In short, it is difficult to imagine scenarios in which Space Command would be the supported command rather than a supporting command. Why would the new combatant command be structured to focus on the remote possibility of a conflict that is limited only to space and is not part of a larger conflict on Earth? A functional command, which by design is global and structured for supporting the other COCOMs, would be a better fit for Space Command.
In a November 2019 event at the Center for Strategic and International Studies, Gen. Jay Raymond, Commander of US Space Command, discussed that in most cases US Space Command would be a supporting command instead of a supported command. His team is working closely with the other combatant commands to develop both campaign and operational plans for the space domain. Space Command is creating integrated planning elements that live in the other combatant commands to help with this coordination. Completing these plans is of the utmost priority. However, if Gen. Raymond envisions Space Command being in a supporting role, more often than not, rather than having other combatant commands support him, then once again, logic seems to favor a functional command structure.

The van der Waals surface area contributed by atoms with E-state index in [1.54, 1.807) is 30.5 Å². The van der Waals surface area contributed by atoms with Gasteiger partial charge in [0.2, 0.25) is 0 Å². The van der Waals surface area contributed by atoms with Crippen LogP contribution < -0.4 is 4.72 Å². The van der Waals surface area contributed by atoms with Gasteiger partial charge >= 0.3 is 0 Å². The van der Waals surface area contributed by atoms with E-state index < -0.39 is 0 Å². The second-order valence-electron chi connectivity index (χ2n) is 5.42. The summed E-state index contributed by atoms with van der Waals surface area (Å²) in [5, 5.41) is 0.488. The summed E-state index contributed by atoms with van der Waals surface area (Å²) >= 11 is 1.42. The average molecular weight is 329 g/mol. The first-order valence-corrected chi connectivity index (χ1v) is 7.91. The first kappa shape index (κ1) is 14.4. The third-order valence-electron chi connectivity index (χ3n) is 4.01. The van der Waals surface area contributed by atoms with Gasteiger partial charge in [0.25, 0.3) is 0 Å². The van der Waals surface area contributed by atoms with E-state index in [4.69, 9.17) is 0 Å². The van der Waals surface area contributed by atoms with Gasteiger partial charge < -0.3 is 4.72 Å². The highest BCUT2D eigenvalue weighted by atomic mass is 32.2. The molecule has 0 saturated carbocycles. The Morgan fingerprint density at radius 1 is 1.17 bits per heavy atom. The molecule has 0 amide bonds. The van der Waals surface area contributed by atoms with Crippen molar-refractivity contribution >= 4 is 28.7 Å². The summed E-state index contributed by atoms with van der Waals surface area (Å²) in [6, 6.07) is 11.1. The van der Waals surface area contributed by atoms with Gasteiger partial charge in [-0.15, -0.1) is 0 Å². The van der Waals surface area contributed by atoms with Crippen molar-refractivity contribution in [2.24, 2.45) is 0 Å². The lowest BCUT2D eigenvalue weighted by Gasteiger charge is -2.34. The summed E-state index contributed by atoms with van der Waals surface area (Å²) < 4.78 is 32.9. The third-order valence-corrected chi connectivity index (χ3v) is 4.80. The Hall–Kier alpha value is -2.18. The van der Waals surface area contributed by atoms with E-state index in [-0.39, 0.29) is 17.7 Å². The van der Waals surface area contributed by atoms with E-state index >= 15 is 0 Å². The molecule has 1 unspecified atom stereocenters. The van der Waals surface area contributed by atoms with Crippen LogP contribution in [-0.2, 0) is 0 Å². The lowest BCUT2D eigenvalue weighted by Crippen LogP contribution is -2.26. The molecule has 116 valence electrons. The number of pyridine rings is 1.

Re-establishing US Space Command as a geographic command is a bad idea. The responsibilities and missions required of Space Command are a better fit for a command focused on interoperability, support, and coordination with the other combatant commands and military services. Just like the air, sea, and land domains, space is not an independent domain with minimal effects on other domains or operations. It is closely coupled with all other domains across the full spectrum of military missions. It is clear that the Trump Administration recognizes the importance of the space domain and the need to restructure the national security space enterprise to better serve America’s needs; however, it missed the mark by designating Space Command as a geographic command.
Source: Breaking Defense